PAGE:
This next conversation was not part of the trips to the restaurants and the wildlife encounters, and road kill, but it fit well with the comments on wildlife and it has to do with a left-handed duck. One OF asked an innocuous question while a brief conversation on turkeys, birds, and ducks was in progress. “Did you ever see a left-handed duck?” the OF asked.
Well, no one had, and the main comment was, “I never looked or even cared if a duck was left-handed or not”. The OF then proceeded to tell how he once saw a left-handed duck. It seems that on a large industrial pond some of the workers brought a few domesticated ducks and put them on the pond. These ducks attracted other wild ducks until eventually there were quite of few ducks on the pond because the workers fed them.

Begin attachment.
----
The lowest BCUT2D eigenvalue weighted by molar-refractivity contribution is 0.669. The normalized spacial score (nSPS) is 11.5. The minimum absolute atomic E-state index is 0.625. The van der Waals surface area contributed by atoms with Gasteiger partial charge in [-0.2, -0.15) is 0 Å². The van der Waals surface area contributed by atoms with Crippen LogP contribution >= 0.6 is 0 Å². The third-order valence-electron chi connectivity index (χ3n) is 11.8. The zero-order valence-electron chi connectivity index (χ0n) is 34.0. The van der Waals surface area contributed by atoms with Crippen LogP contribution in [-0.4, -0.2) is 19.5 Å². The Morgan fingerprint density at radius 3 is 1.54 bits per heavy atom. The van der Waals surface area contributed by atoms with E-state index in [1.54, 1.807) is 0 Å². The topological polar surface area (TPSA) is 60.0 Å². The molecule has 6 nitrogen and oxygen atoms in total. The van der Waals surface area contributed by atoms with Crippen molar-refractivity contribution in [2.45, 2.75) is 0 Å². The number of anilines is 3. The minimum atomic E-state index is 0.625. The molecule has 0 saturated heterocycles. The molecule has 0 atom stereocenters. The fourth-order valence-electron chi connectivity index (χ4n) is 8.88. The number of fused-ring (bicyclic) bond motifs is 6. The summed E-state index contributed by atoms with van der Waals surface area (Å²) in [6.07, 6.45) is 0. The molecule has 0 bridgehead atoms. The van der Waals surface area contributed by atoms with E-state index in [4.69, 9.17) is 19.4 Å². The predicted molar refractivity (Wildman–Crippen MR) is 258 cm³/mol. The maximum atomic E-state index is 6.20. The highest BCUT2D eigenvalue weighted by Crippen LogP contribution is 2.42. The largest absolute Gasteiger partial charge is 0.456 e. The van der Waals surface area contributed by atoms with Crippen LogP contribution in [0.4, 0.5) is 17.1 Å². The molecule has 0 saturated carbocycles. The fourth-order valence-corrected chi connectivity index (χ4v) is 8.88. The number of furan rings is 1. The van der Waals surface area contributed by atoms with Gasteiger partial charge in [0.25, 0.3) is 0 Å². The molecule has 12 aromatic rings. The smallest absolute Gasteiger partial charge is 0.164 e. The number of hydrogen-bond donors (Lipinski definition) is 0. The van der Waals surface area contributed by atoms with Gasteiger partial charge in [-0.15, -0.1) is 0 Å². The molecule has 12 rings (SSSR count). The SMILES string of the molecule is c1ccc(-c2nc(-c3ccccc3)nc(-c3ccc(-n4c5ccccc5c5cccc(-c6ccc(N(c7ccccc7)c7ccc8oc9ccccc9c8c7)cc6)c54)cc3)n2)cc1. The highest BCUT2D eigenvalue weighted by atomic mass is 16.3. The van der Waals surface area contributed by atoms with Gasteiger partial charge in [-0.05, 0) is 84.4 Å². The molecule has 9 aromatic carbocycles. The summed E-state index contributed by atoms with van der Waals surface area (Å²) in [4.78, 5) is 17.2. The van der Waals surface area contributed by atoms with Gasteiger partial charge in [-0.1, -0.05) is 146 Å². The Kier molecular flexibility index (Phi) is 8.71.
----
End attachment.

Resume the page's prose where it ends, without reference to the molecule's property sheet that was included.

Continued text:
One day the plant manager said to the OF, “Do you want to see a left-handed duck?” to which the OF replied, “Sure.” The plant manager took a loaf of bread and spread it on the ground by the pond. Almost all the ducks came out to get the bread. When they left the water the ducks would spread their wings and shake a bit and then fold their wings back over their backs. All the ducks would place their right wing over first and cover it up with their left wing EXCEPT one duck. This duck put his left wing in first and covered it up with his right. Different than all the rest…ergo, the left-handed duck.